5. Great article! I really hope you’ll write some more! Easy to understand and follow. I’d really like to see an article like this about all the config files and options. Bookmarked immediately! It’s hard to find information that’s to the point like this for us who don’t have much experience.

    Thank You!

  6. Great article!

    I did have a problem getting it to work with my VOSP and Asterisk 1.4 (Asterisk and SIP clients behind a NAT router), though: In sip.conf, I had to have two sections (Outgoing and Incoming), and the Outgoing section had to be located before Incoming or I would get a BUSY signal when calling the VOSP number from a cellphone:


    ;========== sip.conf
    ...
    register => myaccount:mypasswd@myvosp.com

    [vosp_outgoing]
    type=peer
    host=myvosp.com
    username=myaccount
    secret=mypasswd
    fromuser=myaccount
    fromdomain=myvosp.com
    nat=yes
    canreinvite=no

    [vosp_incoming]
    type=peer
    host=myvosp.com
    context=from_vosp
    nat=yes
    canreinvite=no

    [1234]
    type=friend
    context=my-phones
    secret=5678
    host=dynamic
    qualify=yes
    nat=no

    ;========== extensions.conf
    [from_vosp]
    exten => s,1,Dial(SIP/1234)
    exten => s,n,Hangup()

    [my-phones]
    exten => 1234,1,Dial(SIP/1234)
    exten => 1234,n,Hangup()

    exten => _0.,1,Dial(SIP/vosp_outgoing/${EXTEN})
    exten => _0.,n,Hangup()

    I don’t know the cause of this, but it took me a couple of hours to finally figure out why I could call out but not call in.

  7. Hi,

    Nice article!

    But i got a problem. When i put register => blablabla at the top of sip.conf. I get a error message that the sip.conf is invalid. If i remove the line, it works. I know iam writing my line correct. What to do?

  8. Hi,

    I followed the instructions above. I can only received incoming call.
    What is the configuration for outgoing calls?

  9. Magne,
    It sounds like you put your “register =>” first in the file? You can’t do that, it has to be within the “[general]” section, within a context preferebly, like in my example above.

    Leon,
    The configuration for outgoing calls is the section under the “; Register and get calls from Foo Provider” comment in the sip.conf example above. The definition of “fooprovider” (an example provider) is directly underneath, in the “[fooprovider]” section.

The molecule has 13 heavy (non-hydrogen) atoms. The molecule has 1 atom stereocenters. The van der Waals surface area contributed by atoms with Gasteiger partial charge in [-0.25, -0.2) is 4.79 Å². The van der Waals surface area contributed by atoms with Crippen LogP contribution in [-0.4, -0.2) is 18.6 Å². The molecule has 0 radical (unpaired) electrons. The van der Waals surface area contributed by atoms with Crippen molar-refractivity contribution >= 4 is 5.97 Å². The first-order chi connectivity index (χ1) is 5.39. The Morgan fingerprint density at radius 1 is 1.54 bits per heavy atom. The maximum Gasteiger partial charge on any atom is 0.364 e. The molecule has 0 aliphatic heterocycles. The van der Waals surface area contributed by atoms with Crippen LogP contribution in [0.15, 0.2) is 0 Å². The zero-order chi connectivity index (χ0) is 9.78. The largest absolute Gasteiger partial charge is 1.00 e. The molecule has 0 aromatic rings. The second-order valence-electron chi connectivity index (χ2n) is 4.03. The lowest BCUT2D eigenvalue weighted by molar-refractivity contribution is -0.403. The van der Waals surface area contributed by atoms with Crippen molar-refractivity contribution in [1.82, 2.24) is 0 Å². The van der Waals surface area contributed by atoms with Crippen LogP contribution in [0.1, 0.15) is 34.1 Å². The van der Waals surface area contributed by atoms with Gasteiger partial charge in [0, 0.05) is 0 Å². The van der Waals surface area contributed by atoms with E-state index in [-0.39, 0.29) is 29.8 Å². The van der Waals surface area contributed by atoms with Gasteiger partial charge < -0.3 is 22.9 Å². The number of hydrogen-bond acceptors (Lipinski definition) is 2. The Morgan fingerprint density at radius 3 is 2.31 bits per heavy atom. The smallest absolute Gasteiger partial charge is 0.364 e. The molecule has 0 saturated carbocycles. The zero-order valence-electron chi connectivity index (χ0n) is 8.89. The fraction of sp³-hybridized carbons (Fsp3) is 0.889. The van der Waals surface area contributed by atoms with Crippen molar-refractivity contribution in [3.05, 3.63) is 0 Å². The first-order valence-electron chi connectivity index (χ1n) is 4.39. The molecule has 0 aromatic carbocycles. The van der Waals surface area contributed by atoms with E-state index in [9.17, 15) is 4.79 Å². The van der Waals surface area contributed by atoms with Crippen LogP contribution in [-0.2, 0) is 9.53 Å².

These are then used in extensions.conf to make outgoing calls. In my example above, any number dialed starting with a “9” and having more than 5 digits will be routed out to the provider (see the bottom of the example extensions.conf above).

  10. Hello,

    I have been having some serious problem trying to get my asterisk system to register with my sip provider. Could you please help me figure out why I am not able to connect to my sip provider?

    [general]
    register => username:password@sip.fooprovider.com

    [flowroute] ;keep this lowercase, do not change format
    type=friend
    secret=passworkd
    username=username
    host=sip.fooprovider.com
    dtmfmode=rfc2833
    context=inbound ;change to ‘ext-did’ or ‘from-trunk’ for asterisk@home
    canreinvite=no
    allow=ulaw
    allow=g729
    insecure=port,invite
    fromdomain=sip.fooprovider.com

    Your input on this will be much appreciated.

    Thanks
    Tamaso

  11. Its really helpful for the beginners like me i love read yor articles bro. :)

  12. I can make outgoing calls, but when I try to call in I get this error;

    [Apr 27 16:22:44] NOTICE[6002]: chan_sip.c:20161 handle_request_invite: Call from ‘140363’ to extension ‘3608137403’ rejected because extension not found in context ‘incoming’.

  13. I can make and recive calls but how do i enter an extension during a call?

    Thanks

  14. Hi,
    I wanted to know can we create sip trunk between two Asterisk server(To one with E1 From one without E1) Within a Lan Network.

  15. Hey hi this post of yours was really great thank u. . . can u tell me any disadvantage by using SIP TRUNK configuration in IP Phones. . . I need to implement on it can u please guide me. . . ???!!!

  16. Great article ! thank you

  17. Quality posts is the crucial to invite the viewers to go to see the web page, that’s what this site is providing.

  18. Good information. Lucky me I found your site by chance (stumbleupon).

    I’ve book marked it for later!